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Justiceburg, TX Natural Disasters and Weather Extremes

 
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The chance of earthquake damage in Justiceburg is about the same as Texas average and is much lower than the national average. The risk of tornado damage in Justiceburg is much lower than Texas average and is lower than the national average.

Topics:Earthquake IndexVolcano IndexTornado IndexOther Weather Extremes EventsVolcanos NearbyHistorical Earthquake EventsHistorical Tornado Events

Earthquake Index, #160

Justiceburg, TX
0.06
Texas
0.04
U.S.
1.81

The earthquake index value is calculated based on historical earthquake events data using USA.com algorithms. It is an indicator of the earthquake level in a region. A higher earthquake index value means a higher chance of an earthquake.

Volcano Index, #1

Justiceburg, TX
0.0000
Texas
0.0000
U.S.
0.0023

The volcano index value is calculated based on the currently known volcanoes using USA.com algorithms. It is an indicator of the possibility of a region being affected by a possible volcano eruption. A higher volcano index value means a higher chance of being affected.

Tornado Index, #1560

Justiceburg, TX
109.75
Texas
208.58
U.S.
136.45

The tornado index value is calculated based on historical tornado events data using USA.com algorithms. It is an indicator of the tornado level in a region. A higher tornado index value means a higher chance of tornado events.

Other Weather Extremes Events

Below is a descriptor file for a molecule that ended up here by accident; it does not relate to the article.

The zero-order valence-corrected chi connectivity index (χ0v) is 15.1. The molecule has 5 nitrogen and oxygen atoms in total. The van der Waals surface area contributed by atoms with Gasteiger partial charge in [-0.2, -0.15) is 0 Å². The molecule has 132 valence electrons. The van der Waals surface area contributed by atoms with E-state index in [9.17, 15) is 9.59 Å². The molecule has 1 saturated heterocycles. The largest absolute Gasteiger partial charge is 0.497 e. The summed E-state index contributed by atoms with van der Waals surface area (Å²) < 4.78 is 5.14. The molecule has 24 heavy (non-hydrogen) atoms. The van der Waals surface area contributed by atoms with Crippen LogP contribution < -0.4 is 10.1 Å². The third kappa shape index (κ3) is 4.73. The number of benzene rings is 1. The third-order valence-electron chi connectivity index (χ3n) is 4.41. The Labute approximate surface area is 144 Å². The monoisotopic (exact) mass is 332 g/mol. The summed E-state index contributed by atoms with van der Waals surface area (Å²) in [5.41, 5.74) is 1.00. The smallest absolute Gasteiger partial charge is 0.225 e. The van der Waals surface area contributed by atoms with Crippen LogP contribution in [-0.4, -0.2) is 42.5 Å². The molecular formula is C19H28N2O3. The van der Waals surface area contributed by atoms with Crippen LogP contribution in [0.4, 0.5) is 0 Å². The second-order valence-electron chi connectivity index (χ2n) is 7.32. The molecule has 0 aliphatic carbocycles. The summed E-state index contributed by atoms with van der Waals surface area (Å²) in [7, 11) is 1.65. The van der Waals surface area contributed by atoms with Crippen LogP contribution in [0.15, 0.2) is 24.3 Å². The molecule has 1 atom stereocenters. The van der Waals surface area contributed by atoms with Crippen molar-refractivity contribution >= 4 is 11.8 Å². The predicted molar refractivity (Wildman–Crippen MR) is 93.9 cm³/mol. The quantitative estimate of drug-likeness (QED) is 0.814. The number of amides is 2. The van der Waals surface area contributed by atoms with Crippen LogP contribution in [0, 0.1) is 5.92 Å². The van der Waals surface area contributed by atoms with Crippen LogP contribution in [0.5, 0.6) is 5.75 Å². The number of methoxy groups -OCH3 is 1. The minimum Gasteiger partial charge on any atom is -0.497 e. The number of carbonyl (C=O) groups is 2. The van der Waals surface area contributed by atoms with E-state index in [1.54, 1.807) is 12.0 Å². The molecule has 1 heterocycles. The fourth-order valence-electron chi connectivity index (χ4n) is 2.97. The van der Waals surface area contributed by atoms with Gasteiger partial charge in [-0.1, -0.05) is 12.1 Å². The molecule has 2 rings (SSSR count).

A total of 2,085 other weather extremes events within 50 miles of Justiceburg, TX were recorded from 1950 to 2010. The following is a break down of these events:

TypeCountTypeCountTypeCountTypeCountTypeCount
Avalanche:0Blizzard:0Cold:0Dense Fog:0Drought:51
Dust Storm:2Flood:169Hail:1,330Heat:2Heavy Snow:4
High Surf:0Hurricane:0Ice Storm:2Landslide:0Strong Wind:11
Thunderstorm Winds:472Tropical Storm:1Wildfire:1Winter Storm:9Winter Weather:11
Other:20 

Volcanos Nearby

No volcano is found in or near Justiceburg, TX.

Historical Earthquake Events

A total of 1 historical earthquake event that had a recorded magnitude of 3.5 or above found in or near Justiceburg, TX.

Distance (miles)DateMagnitudeDepth (km)LatitudeLongitude
24.31978-06-165.31033.03-100.77

Historical Tornado Events

A total of 29 historical tornado events that had recorded magnitude of 2 or above found in or near Justiceburg, TX.

Distance (miles)DateMagnitudeStart Lat/LogEnd Lat/LogLengthWidthFatalitiesInjuriesProperty DamageCrop DamageAffected County
12.71961-06-05233°13'N / 101°22'W33°09'N / 101°20'W5.10 Miles200 Yards000K0Garza
20.11962-06-16233°12'N / 101°32'W33°18'N / 101°22'W11.90 Miles33 Yards000K0Garza
24.01969-05-05233°09'N / 101°37'W33°11'N / 101°33'W4.70 Miles33 Yards003K0Lynn
29.71970-05-12233°15'N / 101°41'W33°18'N / 101°35'W6.80 Miles17 Yards003K0Lynn
31.21989-06-06333°29'N / 101°01'W33°29'N / 100°59'W1.00 Mile900 Yards0025K0Dickens
31.41981-05-07233°29'N / 101°23'W1.50 Miles40 Yards00250K0Crosby
32.11963-04-26232°44'N / 100°55'W32°48'N / 100°36'W19.00 Miles67 Yards000K0Scurry
32.72005-06-12233°15'N / 100°39'W33°14'N / 100°41'W2.00 Miles1200 Yards00150K15KKent